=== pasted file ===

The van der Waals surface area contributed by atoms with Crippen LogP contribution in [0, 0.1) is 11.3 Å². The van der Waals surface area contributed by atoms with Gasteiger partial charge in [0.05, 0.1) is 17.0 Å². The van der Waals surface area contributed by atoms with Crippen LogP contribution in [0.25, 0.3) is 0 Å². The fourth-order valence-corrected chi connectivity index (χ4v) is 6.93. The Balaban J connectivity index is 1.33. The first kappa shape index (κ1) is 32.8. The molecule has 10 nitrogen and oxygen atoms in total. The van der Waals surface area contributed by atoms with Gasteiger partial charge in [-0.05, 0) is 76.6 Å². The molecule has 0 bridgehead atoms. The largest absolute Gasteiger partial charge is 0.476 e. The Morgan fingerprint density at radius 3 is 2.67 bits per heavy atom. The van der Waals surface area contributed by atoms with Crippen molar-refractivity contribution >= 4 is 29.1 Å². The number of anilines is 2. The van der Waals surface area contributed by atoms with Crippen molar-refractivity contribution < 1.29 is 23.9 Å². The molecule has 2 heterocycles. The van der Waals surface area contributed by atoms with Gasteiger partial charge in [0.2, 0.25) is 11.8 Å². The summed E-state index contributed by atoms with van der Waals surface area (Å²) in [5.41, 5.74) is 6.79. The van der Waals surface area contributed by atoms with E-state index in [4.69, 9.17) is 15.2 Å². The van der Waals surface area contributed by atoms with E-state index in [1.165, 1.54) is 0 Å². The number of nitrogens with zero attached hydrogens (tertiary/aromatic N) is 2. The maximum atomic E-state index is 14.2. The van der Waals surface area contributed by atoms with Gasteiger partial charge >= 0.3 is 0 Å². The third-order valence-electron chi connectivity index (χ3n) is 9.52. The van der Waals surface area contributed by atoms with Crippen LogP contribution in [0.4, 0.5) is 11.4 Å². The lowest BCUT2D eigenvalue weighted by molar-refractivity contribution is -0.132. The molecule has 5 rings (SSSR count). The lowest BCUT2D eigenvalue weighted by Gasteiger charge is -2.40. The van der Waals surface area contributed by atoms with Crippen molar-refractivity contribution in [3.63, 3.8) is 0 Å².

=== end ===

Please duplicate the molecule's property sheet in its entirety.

The van der Waals surface area contributed by atoms with Crippen LogP contribution in [0, 0.1) is 11.3 Å². The van der Waals surface area contributed by atoms with Gasteiger partial charge in [0.05, 0.1) is 17.0 Å². The van der Waals surface area contributed by atoms with Crippen LogP contribution in [0.25, 0.3) is 0 Å². The fourth-order valence-corrected chi connectivity index (χ4v) is 6.93. The Balaban J connectivity index is 1.33. The first kappa shape index (κ1) is 32.8. The molecule has 10 nitrogen and oxygen atoms in total. The van der Waals surface area contributed by atoms with Gasteiger partial charge in [-0.05, 0) is 76.6 Å². The molecule has 0 bridgehead atoms. The largest absolute Gasteiger partial charge is 0.476 e. The Morgan fingerprint density at radius 3 is 2.67 bits per heavy atom. The van der Waals surface area contributed by atoms with Crippen molar-refractivity contribution >= 4 is 29.1 Å². The number of anilines is 2. The van der Waals surface area contributed by atoms with Crippen molar-refractivity contribution < 1.29 is 23.9 Å². The molecule has 2 heterocycles. The van der Waals surface area contributed by atoms with Gasteiger partial charge in [0.2, 0.25) is 11.8 Å². The summed E-state index contributed by atoms with van der Waals surface area (Å²) in [5.41, 5.74) is 6.79. The van der Waals surface area contributed by atoms with E-state index in [4.69, 9.17) is 15.2 Å². The van der Waals surface area contributed by atoms with E-state index in [1.165, 1.54) is 0 Å². The number of nitrogens with zero attached hydrogens (tertiary/aromatic N) is 2. The maximum atomic E-state index is 14.2. The van der Waals surface area contributed by atoms with Gasteiger partial charge >= 0.3 is 0 Å². The third-order valence-electron chi connectivity index (χ3n) is 9.52. The van der Waals surface area contributed by atoms with Crippen LogP contribution in [0.4, 0.5) is 11.4 Å². The lowest BCUT2D eigenvalue weighted by molar-refractivity contribution is -0.132. The molecule has 5 rings (SSSR count). The lowest BCUT2D eigenvalue weighted by Gasteiger charge is -2.40. The van der Waals surface area contributed by atoms with Crippen molar-refractivity contribution in [3.63, 3.8) is 0 Å².